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A Hooked On Horror Review - You Should Have Left

After the film came out on DVD and Blu-ray October 12th, I've finally managed to find the time to watch David Koepp's latest mind-bending psychological horror/thriller. And much to my delight it did not disappoint. Just as a head's up, this review does contain SPOILERS so read on at your own peril.

"In this psychological thriller from Blumhouse Productions and legendary screenwriter Koepp, Kevin Bacon and Amanda Seyfried star as a couple seeking a restful vacation in a remote home in the Welsh countryside. What at first seems like a perfect retreat distorts into a terrifying nightmare when reality begins to unravel, dark episodes from the past resurface, and a sinister force in the house refuses to let them leave."

The film begins with an explosive opening, that thrusts the viewer straight into one of the main plot points of the film. Unfortunately, it ends rather suddenly and you're sat there kind of wondering what that dream meant. As the film slowly plays out and unravels piece by piece the opening will make sense. The introduction to both the story and the characters is well done I thought. I'll admit I was intrigued immediately, Koepp did a great job of drawing the audience in early. He plays on this further with the next scene as Kevin Bacon is denied access to a closed set where his wife, Amanda Seyfried, films a sex scene for her latest film. Both awkward and pretty amusing to be fair, but again Bacon claims "he recognised me" whilst speaking to her after. It's obvious there's something more here, and it's messed with Bacon's head quite a lot from the looks of it. What's he trying to run from or forget?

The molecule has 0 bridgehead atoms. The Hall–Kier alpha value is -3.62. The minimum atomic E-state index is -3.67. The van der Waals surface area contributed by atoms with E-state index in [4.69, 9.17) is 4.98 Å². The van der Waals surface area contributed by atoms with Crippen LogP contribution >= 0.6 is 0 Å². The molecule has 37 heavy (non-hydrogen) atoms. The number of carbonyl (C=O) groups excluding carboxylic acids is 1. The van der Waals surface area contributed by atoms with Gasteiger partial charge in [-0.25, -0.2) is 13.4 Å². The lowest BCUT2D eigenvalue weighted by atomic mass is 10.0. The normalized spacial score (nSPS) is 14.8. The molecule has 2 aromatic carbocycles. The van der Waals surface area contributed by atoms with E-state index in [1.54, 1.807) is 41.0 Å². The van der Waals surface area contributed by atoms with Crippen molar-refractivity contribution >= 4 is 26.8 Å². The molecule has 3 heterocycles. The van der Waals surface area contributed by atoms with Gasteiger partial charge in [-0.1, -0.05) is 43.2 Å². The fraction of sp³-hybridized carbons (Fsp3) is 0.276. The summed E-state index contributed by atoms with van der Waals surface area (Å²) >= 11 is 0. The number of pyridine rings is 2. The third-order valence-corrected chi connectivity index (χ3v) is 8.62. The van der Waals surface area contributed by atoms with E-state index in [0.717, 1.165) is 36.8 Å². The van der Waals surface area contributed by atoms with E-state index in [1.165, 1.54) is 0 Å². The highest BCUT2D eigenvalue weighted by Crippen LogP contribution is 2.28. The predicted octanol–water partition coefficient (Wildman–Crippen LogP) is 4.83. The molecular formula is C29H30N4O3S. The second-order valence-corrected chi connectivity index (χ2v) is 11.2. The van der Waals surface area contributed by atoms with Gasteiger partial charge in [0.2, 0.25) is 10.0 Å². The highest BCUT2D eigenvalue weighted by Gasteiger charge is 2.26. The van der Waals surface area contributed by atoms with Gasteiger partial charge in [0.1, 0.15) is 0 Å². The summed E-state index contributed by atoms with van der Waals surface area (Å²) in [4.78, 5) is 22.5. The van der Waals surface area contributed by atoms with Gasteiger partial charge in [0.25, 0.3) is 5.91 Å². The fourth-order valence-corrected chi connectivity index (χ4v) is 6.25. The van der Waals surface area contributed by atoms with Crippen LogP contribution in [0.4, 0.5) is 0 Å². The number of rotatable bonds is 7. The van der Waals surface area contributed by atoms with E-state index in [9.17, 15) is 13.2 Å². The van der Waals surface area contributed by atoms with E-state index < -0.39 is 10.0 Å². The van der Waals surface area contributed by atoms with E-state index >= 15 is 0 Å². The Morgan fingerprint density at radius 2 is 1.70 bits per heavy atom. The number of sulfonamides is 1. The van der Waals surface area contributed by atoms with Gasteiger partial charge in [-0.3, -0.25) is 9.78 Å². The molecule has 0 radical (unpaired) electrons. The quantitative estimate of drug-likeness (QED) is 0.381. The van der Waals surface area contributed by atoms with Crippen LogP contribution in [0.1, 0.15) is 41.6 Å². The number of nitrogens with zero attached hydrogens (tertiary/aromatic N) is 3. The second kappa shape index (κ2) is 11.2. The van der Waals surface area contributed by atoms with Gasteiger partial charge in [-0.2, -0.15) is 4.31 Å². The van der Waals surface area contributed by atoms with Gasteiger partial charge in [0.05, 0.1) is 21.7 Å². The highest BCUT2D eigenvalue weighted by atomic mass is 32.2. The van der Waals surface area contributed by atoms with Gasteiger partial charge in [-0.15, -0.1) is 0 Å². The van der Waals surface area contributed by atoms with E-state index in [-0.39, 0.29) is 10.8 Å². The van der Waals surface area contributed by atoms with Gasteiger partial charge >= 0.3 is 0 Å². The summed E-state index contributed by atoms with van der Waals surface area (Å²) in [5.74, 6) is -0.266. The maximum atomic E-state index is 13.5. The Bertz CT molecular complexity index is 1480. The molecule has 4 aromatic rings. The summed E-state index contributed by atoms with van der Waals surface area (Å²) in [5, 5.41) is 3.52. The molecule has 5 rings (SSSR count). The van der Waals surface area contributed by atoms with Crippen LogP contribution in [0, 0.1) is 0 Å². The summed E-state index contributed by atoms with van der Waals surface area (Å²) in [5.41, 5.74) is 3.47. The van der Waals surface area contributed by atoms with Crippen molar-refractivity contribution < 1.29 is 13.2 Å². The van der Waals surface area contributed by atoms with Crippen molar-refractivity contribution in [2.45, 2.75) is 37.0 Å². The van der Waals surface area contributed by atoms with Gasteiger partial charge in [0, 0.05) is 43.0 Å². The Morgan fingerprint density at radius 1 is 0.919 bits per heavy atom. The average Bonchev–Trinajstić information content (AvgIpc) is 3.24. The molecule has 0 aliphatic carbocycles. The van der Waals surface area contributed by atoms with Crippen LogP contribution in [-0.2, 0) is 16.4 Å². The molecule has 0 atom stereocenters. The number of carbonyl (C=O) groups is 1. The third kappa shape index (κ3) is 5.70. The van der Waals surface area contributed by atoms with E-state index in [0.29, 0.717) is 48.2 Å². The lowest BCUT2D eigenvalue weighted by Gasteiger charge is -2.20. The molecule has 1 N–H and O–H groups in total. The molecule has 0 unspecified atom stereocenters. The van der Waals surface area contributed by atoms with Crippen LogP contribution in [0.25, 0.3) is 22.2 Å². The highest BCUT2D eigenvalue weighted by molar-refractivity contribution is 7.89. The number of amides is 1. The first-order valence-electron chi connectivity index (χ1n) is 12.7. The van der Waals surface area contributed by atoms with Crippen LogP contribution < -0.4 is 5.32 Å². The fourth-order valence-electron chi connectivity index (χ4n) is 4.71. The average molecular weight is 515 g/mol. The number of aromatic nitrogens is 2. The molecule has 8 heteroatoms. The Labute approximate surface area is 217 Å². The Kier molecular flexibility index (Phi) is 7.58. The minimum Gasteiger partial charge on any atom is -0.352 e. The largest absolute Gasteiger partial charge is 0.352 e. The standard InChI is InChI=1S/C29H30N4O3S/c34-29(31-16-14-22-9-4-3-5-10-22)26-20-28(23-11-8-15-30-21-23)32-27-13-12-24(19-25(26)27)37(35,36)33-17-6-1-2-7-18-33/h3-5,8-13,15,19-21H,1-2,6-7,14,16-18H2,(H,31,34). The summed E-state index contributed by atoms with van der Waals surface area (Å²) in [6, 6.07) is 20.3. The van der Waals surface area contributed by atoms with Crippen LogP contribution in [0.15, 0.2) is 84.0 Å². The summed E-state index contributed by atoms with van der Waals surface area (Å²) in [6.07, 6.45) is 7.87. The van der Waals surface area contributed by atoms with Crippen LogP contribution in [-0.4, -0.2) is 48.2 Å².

After the opening, I will admit the film doesn't move quickly. This film is more of a slow burn that comes together piece by piece. If you're looking for something that moves at a faster pace like Koepp's Stir of Echoes did, I don't think you'll enjoy this as much.

So we move onto them travelling to the secluded house in Wales. This, for me, was great to see. There's some beautiful yet haunting long and wide shots throughout this scene to not only show off the beautiful Welsh landscape, but to demonstrate to us how truly alone these characters are. They are literally in the middle of nowhere, and yes there is plenty of places in Wales like this. It's fantastic...well not in this situation but you know what I mean!